Dissent aversion

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Dissent aversion is the judicial phenomenon that implies that judges do not like dissenting opinions nor do they like to dissent themselves. A common example is as follows: On a panel of three judges, only one feels strongly about the decision. One of the two remaining may side with the first judge, leaving the third judge with the option of dissenting on an issue they do not feel strongly about or siding with the majority.[1]

Judges dislike dissent for many reasons. Dissent aversion can come from these sources:[1]

  • It frays collegiality (judges have to work together in the future).
  • It magnifies the majority opinion.
  • It is additional work.
  • It detracts from the significance of their own majority opinions.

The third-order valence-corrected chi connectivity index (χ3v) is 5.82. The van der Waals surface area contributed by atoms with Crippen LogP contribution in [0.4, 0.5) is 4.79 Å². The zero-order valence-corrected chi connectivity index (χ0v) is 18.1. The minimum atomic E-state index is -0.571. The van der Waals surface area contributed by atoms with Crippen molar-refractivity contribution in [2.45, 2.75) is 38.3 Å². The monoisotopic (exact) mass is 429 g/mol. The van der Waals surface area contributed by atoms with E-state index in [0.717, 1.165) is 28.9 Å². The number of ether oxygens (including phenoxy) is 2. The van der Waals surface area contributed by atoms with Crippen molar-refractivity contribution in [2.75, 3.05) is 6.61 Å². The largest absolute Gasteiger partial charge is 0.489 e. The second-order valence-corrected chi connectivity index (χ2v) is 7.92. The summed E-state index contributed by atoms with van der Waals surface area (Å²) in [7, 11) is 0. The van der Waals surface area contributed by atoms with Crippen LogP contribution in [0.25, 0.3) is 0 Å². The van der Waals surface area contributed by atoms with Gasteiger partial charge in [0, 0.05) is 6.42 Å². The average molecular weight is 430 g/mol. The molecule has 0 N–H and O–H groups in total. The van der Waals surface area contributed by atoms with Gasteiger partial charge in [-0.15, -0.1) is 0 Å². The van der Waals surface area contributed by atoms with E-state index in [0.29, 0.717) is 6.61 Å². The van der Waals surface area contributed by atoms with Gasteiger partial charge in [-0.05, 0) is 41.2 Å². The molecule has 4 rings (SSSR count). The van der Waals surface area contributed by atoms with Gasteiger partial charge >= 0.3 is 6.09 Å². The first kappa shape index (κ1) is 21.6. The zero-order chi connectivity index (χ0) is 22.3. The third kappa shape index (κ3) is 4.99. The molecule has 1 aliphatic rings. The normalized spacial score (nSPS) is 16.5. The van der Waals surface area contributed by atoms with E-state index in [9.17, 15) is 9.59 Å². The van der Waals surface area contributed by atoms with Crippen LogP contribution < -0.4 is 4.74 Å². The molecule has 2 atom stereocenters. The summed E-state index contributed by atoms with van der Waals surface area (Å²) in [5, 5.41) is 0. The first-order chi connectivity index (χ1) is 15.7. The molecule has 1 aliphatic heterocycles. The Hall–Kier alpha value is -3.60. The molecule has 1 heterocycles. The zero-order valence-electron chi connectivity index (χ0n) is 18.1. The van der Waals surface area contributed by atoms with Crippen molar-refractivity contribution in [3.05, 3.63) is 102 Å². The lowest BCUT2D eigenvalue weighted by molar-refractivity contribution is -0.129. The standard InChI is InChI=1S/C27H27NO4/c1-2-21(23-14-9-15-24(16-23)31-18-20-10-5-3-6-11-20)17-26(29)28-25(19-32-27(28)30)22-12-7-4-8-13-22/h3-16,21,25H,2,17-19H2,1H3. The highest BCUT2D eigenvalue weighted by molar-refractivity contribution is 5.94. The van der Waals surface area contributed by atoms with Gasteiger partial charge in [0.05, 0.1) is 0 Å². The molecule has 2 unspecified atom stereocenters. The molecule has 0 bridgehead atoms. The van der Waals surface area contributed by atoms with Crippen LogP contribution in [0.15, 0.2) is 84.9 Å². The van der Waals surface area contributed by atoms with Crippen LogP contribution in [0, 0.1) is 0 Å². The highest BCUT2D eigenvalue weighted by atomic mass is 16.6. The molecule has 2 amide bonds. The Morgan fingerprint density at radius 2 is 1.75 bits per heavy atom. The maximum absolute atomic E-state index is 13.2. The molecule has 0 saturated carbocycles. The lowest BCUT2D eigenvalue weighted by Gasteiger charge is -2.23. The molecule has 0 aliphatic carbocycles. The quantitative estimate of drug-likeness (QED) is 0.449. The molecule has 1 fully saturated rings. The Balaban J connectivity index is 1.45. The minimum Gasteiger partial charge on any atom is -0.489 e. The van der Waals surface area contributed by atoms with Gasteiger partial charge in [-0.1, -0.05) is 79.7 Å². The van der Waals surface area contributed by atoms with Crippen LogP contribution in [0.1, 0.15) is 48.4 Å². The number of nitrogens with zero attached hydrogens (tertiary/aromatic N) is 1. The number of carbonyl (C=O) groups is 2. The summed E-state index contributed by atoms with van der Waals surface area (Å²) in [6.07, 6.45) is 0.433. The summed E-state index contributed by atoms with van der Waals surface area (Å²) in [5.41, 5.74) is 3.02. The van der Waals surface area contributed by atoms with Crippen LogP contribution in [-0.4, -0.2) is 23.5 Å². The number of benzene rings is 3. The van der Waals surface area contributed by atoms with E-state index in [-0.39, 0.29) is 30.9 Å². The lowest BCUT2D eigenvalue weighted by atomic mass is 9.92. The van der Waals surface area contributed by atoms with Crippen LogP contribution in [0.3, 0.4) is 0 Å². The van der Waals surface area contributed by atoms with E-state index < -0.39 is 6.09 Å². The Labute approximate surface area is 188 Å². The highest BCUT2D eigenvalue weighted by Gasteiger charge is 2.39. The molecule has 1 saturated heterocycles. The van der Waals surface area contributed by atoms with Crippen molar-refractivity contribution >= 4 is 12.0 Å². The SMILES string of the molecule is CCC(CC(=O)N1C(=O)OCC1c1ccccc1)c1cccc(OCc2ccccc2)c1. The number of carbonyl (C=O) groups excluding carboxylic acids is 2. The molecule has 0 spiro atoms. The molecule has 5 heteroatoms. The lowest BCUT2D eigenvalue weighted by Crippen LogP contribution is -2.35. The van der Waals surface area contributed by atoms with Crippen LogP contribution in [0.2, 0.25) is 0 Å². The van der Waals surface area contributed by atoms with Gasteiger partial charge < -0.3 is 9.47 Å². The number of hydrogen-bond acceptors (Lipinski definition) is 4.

Dissent is more frequent in US federal courts of appeals where the number of judges is higher.[1] According to some research, this is because the larger the court, the less frequently judges must work with each other and accordingly have less incentive to extend courtesy and favors.[2]

See also[edit]

Notes[edit]

  1. ^ a b c Posner, Richard A How Judges Think Harvard University Press 2007 pg 32
  2. ^ Stefanie Lindquist "Bureaucratization and Balkanization: The Origins and Effects of Decision Making Norm in the Federal Appellate Courts".